You whom I could not save
Listen to me.
Try to understand this simple speech as I would be ashamed of another.
I swear, there is in me no wizardry of words.
I speak to you with silence like a cloud or a tree.
What strengthened me, for you was lethal.
You mixed up farewell to an epoch with the beginning of a new one,
Inspiration of hatred with lyrical beauty,
Blind force with accomplished shape.
Here is the valley of shallow Polish rivers. And an immense bridge
Going into white fog. Here is a broken city,
And the wind throws the screams of gulls on your grave
When I am talking with you.
What is poetry which does not save
Nations or people?
A connivance with official lies,
A song of drunkards whose throats will be cut in a moment,
Readings for sophomore girls.
That I wanted good poetry without knowing it,
That I discovered, late, its salutary aim,
In this and only this I find salvation.
They used to pour millet on graves or poppy seeds
To feed the dead who would come disguised as birds.
I put this book here for you, who once lived
So that you should visit us no more.

This poem comes from a sequence “Voices of Poor People” published in the book Rescue in 1945. It already contains many characteristics of Milosz’s style. The language is plain and yet supremely eloquent. He has no use for poetry that turns its back on the public and seeks only aesthetic perfection. The Symbolists’ dream of distilling the language of the tribe into an elixir of pure lyricism is for him at best a charming delusion. For Milosz the high point in French poetry comes not with Mallarmé but with Apollinaire’s “Zone” and Blaise Cendrars’s “Easter in New York,” both published in 1913. He also approves of Whitman, who influenced these two French poets and who himself claimed that the great poets are known by the absence of tricks in their work. Milosz comments in a note to his long poem A Treatise on Poetry (1955–1956):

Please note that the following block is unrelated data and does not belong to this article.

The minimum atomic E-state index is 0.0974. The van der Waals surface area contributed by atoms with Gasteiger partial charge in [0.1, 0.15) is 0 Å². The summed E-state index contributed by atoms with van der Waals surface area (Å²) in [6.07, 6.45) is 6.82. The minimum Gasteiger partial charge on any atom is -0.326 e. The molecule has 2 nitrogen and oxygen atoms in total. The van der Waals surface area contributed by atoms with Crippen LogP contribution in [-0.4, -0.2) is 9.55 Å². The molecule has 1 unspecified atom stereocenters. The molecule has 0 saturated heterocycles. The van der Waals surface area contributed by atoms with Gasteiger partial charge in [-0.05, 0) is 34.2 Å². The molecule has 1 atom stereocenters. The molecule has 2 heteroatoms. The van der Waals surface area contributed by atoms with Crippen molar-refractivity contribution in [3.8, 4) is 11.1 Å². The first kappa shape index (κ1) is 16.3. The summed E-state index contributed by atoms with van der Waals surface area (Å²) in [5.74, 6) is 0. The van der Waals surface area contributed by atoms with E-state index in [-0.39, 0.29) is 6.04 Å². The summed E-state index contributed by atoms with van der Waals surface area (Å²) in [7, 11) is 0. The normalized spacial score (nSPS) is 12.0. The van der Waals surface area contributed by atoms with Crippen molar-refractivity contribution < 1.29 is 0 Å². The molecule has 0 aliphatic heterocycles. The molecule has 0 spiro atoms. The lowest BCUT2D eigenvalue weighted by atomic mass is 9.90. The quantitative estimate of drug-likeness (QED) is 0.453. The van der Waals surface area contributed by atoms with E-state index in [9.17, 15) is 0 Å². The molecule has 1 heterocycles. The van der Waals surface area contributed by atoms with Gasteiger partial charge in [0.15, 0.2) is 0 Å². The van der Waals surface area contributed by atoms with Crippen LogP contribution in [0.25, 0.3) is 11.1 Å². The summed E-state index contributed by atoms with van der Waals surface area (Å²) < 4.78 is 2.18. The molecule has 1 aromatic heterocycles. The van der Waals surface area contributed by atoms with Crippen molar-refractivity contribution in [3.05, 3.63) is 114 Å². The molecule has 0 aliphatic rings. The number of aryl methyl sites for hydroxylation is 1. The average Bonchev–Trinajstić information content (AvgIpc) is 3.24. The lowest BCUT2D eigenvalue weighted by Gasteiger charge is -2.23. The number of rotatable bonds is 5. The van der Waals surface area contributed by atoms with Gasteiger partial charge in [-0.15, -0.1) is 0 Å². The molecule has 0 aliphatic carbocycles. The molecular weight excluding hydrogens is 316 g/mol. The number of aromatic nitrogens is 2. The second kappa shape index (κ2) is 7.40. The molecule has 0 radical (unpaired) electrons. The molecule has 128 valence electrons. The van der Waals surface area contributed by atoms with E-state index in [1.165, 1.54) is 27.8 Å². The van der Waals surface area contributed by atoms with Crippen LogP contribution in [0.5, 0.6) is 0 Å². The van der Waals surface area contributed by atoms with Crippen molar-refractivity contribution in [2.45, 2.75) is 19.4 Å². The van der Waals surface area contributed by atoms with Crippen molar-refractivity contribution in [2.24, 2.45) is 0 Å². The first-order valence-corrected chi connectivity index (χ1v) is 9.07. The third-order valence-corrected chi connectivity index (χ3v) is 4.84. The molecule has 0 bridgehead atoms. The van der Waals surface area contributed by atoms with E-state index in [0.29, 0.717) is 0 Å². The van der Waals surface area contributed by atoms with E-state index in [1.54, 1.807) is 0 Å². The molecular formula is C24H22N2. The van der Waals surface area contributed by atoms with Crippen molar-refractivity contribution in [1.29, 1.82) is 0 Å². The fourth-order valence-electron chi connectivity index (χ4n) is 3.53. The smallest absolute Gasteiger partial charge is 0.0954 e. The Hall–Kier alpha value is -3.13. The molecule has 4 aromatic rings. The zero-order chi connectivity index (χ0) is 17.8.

We sustain the existence of the realm of poetry only through daily effort. It is wrested from the world not by negating the things of the world, but by respecting them more than we respect aesthetic values. That is the condition for creating valid beauty. If it is obtained too easily, it evaporates.

In the century of diverse literary avant-garde movements and traditionalist backlashes, he is not afraid to promulgate what he calls “realistic poetics.” For him, the mental act of securing a grasp on reality must precede the poetic act. “As I am, so I see,” wrote Emerson. There’s a hard, cold, sober side to Milosz’s poetics that is almost classical. As far as he is concerned, the poet who refuses to face our tough and predatory reality is living in a fool’s paradise. Seeing clearly is a moral issue for him. In his poem “Bobo’s Metamorphosis” he praises a painter and disparages Zbigniew Herbert, his great Polish contemporary, who in a poem called “Study of the Object” said mischievously that the most beautiful object is the one that does not exist:

  1. 1

    Czeslaw Milosz, Beginning with My Street, translated by Madeline G. Levine (Farrar, Straus and Giroux, 1991), p. 223.

  • Email
  • Single Page
  • Print